scary_manilow 12 years, 9 months ago

His reputation as a minimalist is pretty much cast in cement. There really aren't very many sound arguments against it-- entire literary movements have been spawned from his spare, fill-in-the-blanks style of writing. However, I realize that nebulous terms like "fact" are subject to opinion and interpretation. So by all means, carry on with your logic.

stinkeyejones 12 years, 9 months ago

Listen, I'm not discounting your opinion on the matter though you seem pretty intent on shredding mine. I'm not even arguing with you on it, at all. I'm just saying that everything I've read through the usual avenues (college lit classes, personal iniative to read more then what college asked me to do, etc.) on the subject leads me to a different conclusion. I'm cool with you having your pov. You're clearly not cool with mine but if you so strongly feel that I'm wrong and am suffering in my ignorance enough to comment in the first place, then why not take the time to persuade me to your opinion.... like, say over a beer at the Pig?

Shelby 12 years, 9 months ago

Jesus Christ, Gillaspie. She's a new blogger, be nice. Any particular reason you're being so antagonistic? I mean, she's clearly not trying to be rude to you, why are you being rude to her?

gavon 12 years, 9 months ago

I second that, Shelby...Rob apparently woke up on the wrong side of the dumpster this morning. Jessica, don't mind Scary Manilow. He occasionally enjoys playing the part of Douchebag's Advocate. When he's not huffing piss and vinegar, he's just dandy.

scary_manilow 12 years, 9 months ago

I'm not being nasty for nastiness sake. I'm trying to inspire some kind of debate. Isn't that what these forums are for? There was no name-calling on my part-- apparently Gavon thought it was okay to take it down to that level-- and I hardly think any of comments could be perceived as "rude" (especially by SHELBY, of all people-- he's the nastiest gadfly on this site, for crying out loud)... I didn't realize the comments section had descended into nothing but mutual back paddling sessions. Missed the memo. Sorry about that.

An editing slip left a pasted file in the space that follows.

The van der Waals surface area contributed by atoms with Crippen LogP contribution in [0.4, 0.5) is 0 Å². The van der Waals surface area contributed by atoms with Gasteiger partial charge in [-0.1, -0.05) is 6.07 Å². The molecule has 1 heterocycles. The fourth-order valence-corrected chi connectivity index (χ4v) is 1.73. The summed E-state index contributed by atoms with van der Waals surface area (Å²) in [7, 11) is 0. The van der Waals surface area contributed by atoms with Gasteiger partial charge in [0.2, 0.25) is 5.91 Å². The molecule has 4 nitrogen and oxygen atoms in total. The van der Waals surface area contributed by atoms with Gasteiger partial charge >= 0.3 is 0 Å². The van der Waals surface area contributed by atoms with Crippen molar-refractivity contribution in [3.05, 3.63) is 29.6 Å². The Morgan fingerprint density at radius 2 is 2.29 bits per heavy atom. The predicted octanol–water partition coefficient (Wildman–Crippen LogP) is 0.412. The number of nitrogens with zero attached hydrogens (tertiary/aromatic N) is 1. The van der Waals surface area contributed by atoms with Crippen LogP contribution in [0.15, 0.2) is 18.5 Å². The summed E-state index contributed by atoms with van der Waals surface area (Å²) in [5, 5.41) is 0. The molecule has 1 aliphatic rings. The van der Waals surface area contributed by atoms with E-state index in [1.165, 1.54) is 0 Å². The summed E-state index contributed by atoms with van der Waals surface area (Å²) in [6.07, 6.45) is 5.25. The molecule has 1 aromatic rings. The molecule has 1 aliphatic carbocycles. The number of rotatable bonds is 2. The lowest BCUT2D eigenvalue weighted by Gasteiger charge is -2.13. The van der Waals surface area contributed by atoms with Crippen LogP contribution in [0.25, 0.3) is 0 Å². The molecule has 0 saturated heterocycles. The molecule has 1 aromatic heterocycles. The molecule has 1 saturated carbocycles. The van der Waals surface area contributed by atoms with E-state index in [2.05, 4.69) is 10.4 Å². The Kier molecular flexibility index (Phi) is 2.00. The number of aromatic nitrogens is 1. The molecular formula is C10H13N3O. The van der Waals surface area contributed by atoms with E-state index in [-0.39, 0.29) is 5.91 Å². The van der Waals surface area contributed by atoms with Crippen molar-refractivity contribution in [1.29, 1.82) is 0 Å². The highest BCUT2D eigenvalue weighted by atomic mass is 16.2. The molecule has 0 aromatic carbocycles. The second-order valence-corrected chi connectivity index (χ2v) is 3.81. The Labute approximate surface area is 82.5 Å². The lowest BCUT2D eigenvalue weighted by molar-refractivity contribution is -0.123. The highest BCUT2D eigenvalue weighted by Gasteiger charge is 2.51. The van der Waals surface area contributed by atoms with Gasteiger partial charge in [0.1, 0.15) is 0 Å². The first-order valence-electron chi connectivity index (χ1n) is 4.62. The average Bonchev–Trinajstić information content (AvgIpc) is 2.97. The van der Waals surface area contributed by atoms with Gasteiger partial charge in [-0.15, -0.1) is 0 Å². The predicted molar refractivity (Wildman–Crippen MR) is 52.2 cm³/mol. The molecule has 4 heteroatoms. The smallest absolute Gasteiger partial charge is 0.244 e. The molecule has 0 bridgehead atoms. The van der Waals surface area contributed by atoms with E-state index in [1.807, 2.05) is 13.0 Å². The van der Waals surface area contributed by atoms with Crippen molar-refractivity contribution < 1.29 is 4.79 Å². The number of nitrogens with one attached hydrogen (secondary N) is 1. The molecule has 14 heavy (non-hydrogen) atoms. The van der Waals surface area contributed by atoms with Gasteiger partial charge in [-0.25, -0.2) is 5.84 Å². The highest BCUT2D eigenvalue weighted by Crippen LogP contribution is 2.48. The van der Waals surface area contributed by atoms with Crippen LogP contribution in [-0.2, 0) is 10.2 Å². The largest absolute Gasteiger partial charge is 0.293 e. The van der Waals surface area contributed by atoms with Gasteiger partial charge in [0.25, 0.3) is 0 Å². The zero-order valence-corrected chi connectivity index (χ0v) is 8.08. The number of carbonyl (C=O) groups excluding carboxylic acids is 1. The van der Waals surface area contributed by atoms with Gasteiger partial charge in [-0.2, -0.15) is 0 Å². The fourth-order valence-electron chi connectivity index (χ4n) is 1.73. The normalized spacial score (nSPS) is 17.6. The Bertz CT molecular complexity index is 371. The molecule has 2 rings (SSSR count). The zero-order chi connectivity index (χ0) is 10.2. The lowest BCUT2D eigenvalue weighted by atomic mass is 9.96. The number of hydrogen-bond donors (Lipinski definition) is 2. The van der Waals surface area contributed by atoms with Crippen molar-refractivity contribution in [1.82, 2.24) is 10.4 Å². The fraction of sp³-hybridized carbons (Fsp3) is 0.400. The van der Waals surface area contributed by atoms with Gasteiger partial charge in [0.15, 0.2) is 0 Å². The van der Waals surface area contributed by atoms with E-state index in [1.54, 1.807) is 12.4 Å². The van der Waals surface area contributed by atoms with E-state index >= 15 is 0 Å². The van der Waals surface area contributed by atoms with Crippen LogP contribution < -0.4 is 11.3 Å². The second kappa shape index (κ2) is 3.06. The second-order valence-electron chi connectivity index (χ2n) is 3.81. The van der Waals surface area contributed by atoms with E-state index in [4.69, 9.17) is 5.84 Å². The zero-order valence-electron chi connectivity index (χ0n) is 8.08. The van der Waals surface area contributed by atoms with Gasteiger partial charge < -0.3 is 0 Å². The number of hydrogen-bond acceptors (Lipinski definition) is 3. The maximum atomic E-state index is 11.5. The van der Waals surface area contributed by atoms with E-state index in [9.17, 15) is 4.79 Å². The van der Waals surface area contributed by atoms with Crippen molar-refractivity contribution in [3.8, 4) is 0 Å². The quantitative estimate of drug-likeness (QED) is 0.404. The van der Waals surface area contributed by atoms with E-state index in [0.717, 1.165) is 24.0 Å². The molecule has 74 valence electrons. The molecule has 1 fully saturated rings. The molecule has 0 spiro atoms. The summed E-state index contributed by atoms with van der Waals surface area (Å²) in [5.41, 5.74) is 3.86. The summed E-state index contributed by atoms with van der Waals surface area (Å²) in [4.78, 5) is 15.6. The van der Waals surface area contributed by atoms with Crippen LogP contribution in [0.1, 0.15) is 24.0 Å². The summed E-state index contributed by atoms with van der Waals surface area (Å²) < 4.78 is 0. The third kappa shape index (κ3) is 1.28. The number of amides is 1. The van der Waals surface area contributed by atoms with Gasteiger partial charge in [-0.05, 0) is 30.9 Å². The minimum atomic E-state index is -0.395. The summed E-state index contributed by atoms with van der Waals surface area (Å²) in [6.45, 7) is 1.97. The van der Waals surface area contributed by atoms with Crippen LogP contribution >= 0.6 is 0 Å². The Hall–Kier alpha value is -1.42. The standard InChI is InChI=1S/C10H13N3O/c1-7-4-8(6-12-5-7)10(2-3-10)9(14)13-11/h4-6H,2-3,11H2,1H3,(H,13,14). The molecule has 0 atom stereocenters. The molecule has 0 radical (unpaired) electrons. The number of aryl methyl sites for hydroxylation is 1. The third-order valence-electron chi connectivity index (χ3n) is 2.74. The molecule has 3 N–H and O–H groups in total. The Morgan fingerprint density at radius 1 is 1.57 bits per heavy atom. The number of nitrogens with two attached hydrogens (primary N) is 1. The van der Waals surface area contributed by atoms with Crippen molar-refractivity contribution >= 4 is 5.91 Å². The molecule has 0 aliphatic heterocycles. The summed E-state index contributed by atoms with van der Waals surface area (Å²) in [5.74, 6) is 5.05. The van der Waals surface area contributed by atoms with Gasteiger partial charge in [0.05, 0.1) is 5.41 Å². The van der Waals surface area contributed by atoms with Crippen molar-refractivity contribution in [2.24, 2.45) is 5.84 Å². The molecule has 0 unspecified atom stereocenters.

April Fleming 12 years, 9 months ago

Didn't see terribly nasty to me either, Rob. It might be as close to an argument as has been seen on here in ages, but that doesn't say much. Shrug?WRT Hemingway, I recall learning in my readin classes in high school and college that while Hemingway treated his subjects with depth, the language itself that he used was relatively simple and sparse. Common words, short sentences. No flowery Wallace or Faulknery nonsense.

stinkeyejones 12 years, 9 months ago

"I'm not being nasty for nastiness sake. I'm trying to inspire some kind of debate."Then dude, that's all you had to say. I'm all for talking about stuff. But I'm new here and new here-here (like actually physically to Lawrence as of three months ago) and so coming from little my worldview where I have no previous knowledge of people who already enjoy a little Lawrence.com internet famousity and all the context or tone interpretation that comes with that, it appeared like you were bucking for some sort of fight. Debate: good. Cold prickle-y weirdness out of total strangers: Kinda confounding and creepafying.Just sayin'. :)

Aufbrezeln Eschaton 12 years, 9 months ago

Damn, I've missed this. Isn't that sad?Jessica--I'd say don't take it personally, but then you'd miss out on the compliment. Rob doesn't bother himself with antagonizing bloggers he doesn't think are "worth it", from my observations. It may seem intimidating at first, but you'll grow to love his grumpy cumudgeoun-ness. At least I did.Just be glad that Snoop is in an Obama-induced coma of fear and depression. Even more hostile, plus with bad spelling and grammar. shudder

Terry Bush 12 years, 9 months ago

Ah Rob. I remember when he called me a C***T on the blogs. I was horrified and amused, all at once (no one has ever called me that name). Now, I think he's an awesome talent with a quirky nature whose writing I miss. Just took me some time to get used to him. An aquired taste, to be sure. Same with Snoop. Must be something about me that I tend to bond with the misanthropes.... Welcome aboard newbie!

OtherJoel 12 years, 9 months ago

Nice job, Jessica. Sound like you're off to a good start. I probably can't add much to the Hemingway debate -- I'm a bit of a literary philistine, but I will say I can follow this books and usually stuff that's too epic and dense loses me (Thomas Pynchon and Salmon Rushdie come to mind). I don't if that alone makes him a minimalist -- best left for you and Scary to figure out. I fear David Foster Wallace may lose me as well, but I'm still going to check him out (yes, I'm one of THOSE people, who never really knew about him until after his death). But I promise not to pretend to have read him to impress the ladies at the Pig until I actually have. Even then, I'd probably still opt to bore them with some band no one's ever heard of. It's what I do, and I do it well.